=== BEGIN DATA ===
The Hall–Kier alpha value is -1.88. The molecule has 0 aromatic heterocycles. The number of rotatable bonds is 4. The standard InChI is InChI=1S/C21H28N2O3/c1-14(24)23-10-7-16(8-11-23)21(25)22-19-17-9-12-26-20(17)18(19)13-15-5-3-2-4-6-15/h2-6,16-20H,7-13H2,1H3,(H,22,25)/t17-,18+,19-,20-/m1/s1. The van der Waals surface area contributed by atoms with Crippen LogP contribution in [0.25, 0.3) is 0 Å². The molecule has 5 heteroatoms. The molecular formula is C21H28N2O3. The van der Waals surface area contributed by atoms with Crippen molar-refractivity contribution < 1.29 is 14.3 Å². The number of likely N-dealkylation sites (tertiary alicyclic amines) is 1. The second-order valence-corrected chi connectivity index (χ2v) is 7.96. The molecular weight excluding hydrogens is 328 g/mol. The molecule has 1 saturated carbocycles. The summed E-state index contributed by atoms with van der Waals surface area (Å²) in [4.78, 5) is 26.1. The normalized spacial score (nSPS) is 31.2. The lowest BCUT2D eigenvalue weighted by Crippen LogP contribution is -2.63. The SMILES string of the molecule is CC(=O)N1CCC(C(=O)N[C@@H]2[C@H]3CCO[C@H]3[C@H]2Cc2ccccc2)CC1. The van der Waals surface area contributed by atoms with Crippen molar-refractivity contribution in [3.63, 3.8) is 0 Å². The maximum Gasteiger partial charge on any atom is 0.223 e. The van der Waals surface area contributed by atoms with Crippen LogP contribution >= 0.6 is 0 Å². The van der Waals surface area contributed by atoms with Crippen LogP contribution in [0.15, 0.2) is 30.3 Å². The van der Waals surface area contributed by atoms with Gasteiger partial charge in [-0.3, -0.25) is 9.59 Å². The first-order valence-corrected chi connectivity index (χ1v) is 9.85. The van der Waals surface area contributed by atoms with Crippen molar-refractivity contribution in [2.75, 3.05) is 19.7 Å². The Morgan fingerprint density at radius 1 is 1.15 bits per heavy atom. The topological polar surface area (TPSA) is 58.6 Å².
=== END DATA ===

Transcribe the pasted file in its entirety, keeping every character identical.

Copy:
The Hall–Kier alpha value is -1.88. The molecule has 0 aromatic heterocycles. The number of rotatable bonds is 4. The standard InChI is InChI=1S/C21H28N2O3/c1-14(24)23-10-7-16(8-11-23)21(25)22-19-17-9-12-26-20(17)18(19)13-15-5-3-2-4-6-15/h2-6,16-20H,7-13H2,1H3,(H,22,25)/t17-,18+,19-,20-/m1/s1. The van der Waals surface area contributed by atoms with Crippen LogP contribution in [0.25, 0.3) is 0 Å². The molecule has 5 heteroatoms. The molecular formula is C21H28N2O3. The van der Waals surface area contributed by atoms with Crippen molar-refractivity contribution < 1.29 is 14.3 Å². The number of likely N-dealkylation sites (tertiary alicyclic amines) is 1. The second-order valence-corrected chi connectivity index (χ2v) is 7.96. The molecular weight excluding hydrogens is 328 g/mol. The molecule has 1 saturated carbocycles. The summed E-state index contributed by atoms with van der Waals surface area (Å²) in [4.78, 5) is 26.1. The normalized spacial score (nSPS) is 31.2. The lowest BCUT2D eigenvalue weighted by Crippen LogP contribution is -2.63. The SMILES string of the molecule is CC(=O)N1CCC(C(=O)N[C@@H]2[C@H]3CCO[C@H]3[C@H]2Cc2ccccc2)CC1. The van der Waals surface area contributed by atoms with Crippen molar-refractivity contribution in [3.63, 3.8) is 0 Å². The maximum Gasteiger partial charge on any atom is 0.223 e. The van der Waals surface area contributed by atoms with Crippen LogP contribution >= 0.6 is 0 Å². The van der Waals surface area contributed by atoms with Crippen LogP contribution in [0.15, 0.2) is 30.3 Å². The van der Waals surface area contributed by atoms with Gasteiger partial charge in [-0.3, -0.25) is 9.59 Å². The first-order valence-corrected chi connectivity index (χ1v) is 9.85. The van der Waals surface area contributed by atoms with Crippen molar-refractivity contribution in [2.75, 3.05) is 19.7 Å². The Morgan fingerprint density at radius 1 is 1.15 bits per heavy atom. The topological polar surface area (TPSA) is 58.6 Å².